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Thread: Popularity of VES
12-27-2011, 05:02 PM #241Stay Safe
“Guys if you get hurt, we’ll help you. If you get sick we’ll treat you. If you want to bitch and moan, then all I can tell you is to flick the sand out of your slit, suck it up or get the hell out!”
- Capt. Marc Cox CFD
Nothing in life is so exhilarating as to be shot at without result.
12-27-2011, 05:18 PM #242
I'm going to summarize some things here, for people LESS familiar with VES.
It can be used effectively for short-staffed fires and for way overstaffed fires where you've got a bunch of lawn shepherds and people with no assignments.
VES is a great tactic for short staffed fires where your choices are between mounting an effective rescue or trying to put an attack line in place. When you can't do both at the same time, priority goes to rescue. In that case, entering through the front door, going down halls, and trying to complete a search and come back out the same way without any protection on your egress is not all that great an idea. VES puts you immediately in the areas where you are most likely to find victims, based upon your size-up. It gives you a way in and a way out. It makes the best use of limited staffing, as it can be done with one person, two if you've got them.
When you've got loads of people, this tactic is still fantastic in certain situations. If the location and extent of the fire makes a search through the main entryways impractical, VES shortens the time it takes to get to likely victim locations. On apartments and large occupancies, it can be done in conjunction with a "traditional" search to save time. Particularly when there are apartments or offices to be searched on the interior and exterior of a building, crews can perform a normal search from the inside, and other crews can VES from the outside.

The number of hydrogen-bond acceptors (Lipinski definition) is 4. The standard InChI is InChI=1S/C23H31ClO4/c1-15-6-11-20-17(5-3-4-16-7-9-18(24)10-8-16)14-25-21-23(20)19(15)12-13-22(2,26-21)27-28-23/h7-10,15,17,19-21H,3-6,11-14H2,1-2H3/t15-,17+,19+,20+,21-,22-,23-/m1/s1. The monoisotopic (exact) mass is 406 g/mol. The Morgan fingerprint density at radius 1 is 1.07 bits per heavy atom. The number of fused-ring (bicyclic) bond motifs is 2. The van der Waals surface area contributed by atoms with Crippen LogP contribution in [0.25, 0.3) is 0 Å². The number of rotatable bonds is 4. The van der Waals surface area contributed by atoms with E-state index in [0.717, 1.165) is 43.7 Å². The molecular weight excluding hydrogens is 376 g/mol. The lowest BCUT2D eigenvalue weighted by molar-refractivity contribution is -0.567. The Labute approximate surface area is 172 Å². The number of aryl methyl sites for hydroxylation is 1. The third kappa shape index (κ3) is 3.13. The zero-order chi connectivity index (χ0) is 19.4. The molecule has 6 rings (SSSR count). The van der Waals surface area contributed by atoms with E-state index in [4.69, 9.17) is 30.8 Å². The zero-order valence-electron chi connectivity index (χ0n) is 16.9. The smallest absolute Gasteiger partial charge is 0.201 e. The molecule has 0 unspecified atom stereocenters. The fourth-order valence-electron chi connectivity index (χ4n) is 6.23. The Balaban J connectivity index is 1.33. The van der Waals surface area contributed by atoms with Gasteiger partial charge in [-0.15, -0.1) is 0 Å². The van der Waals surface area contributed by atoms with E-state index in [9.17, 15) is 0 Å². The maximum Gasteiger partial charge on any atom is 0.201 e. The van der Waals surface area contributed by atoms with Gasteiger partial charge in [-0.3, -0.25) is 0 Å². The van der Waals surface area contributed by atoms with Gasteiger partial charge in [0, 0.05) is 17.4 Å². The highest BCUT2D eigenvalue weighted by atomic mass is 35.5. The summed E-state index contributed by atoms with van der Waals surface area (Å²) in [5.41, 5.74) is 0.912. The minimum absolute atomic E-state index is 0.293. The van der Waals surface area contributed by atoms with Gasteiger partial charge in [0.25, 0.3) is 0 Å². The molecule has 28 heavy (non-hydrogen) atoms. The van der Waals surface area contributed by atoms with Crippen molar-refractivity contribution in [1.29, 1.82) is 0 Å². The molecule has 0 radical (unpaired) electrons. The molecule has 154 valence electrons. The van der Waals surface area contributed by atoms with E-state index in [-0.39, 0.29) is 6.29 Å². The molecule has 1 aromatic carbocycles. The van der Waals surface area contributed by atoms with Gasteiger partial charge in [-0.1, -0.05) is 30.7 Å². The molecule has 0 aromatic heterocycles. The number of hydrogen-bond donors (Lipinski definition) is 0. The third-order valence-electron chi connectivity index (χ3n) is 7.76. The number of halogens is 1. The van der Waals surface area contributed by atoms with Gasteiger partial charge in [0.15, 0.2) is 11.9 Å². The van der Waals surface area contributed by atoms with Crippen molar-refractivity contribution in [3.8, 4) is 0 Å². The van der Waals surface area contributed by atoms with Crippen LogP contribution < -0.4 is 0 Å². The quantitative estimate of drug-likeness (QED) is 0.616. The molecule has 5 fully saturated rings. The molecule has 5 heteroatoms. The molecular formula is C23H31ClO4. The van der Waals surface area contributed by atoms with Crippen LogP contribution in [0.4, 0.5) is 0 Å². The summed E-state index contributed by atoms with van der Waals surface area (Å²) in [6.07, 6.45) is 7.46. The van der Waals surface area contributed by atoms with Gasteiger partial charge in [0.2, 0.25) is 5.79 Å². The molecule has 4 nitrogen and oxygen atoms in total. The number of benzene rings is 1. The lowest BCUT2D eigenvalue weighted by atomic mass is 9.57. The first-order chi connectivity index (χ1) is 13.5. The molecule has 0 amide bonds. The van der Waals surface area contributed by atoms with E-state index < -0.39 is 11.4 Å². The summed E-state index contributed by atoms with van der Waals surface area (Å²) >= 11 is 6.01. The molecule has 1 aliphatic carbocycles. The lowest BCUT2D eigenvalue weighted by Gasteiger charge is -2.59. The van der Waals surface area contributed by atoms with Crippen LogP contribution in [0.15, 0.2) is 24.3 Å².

One thing that has been confused here is the spread of fire. VES is NOT done to vent for fire. You can vent for fire or vent for life. VES is venting for life. If you cannot get to the door to the room you've entered, you have just vented for fire, and maybe not in a beneficial manner. The reason you close the door is so that even though you broke a window to get in, you haven't changed the overall movement of fire, but you have made the conditions in that room better for searching and victim survivability. Venting for life. You have NOT made the overall conditions better for fire spread and suppression operations.
As to peeking in before you break the glass- when would you actually choose NOT to break the glass for VES? You've already decided that it's a likely victim location based on your size-up. This means that you don't have fire showing from that window, and the location is more likely to be occupied. If there's fire in the room that's not visible from the outside, it's either already broken the window or it will soon. You're not going to do a heck of a lot to make it worse if it's already spread to that spot. And if it's the seat of the fire, it's going to need to be vented anyways.
Basically, I cannot envision a scenario where you would pick a spot for VES, and then get to the top of the ladder and call it off based upon what you see through the window. I CAN envision plenty of scenarios where using the ladder saves time with limited manpower. It also saves effort, especially with metal framed windows. It also GIVES you time- time to let the smoke light off if it IS going to do that. If you take it from the top of the ladder, you're less likely to give the room time to clear of heat and unburned byproducts before entering.
Here's something to argue about- head-first or foot-first? I've taken truck ops classes where one or the other was taught. The head-first class taught that you enter and leave head-first. The reason is that you always want to stay as low as possible, planning for the worst case of heat and/or flash/rollover. If you always go headfirst, in and out, you simplify your decisionmaking. You don't have to pick whether you do it one way or another based on conditions- you always do it the same.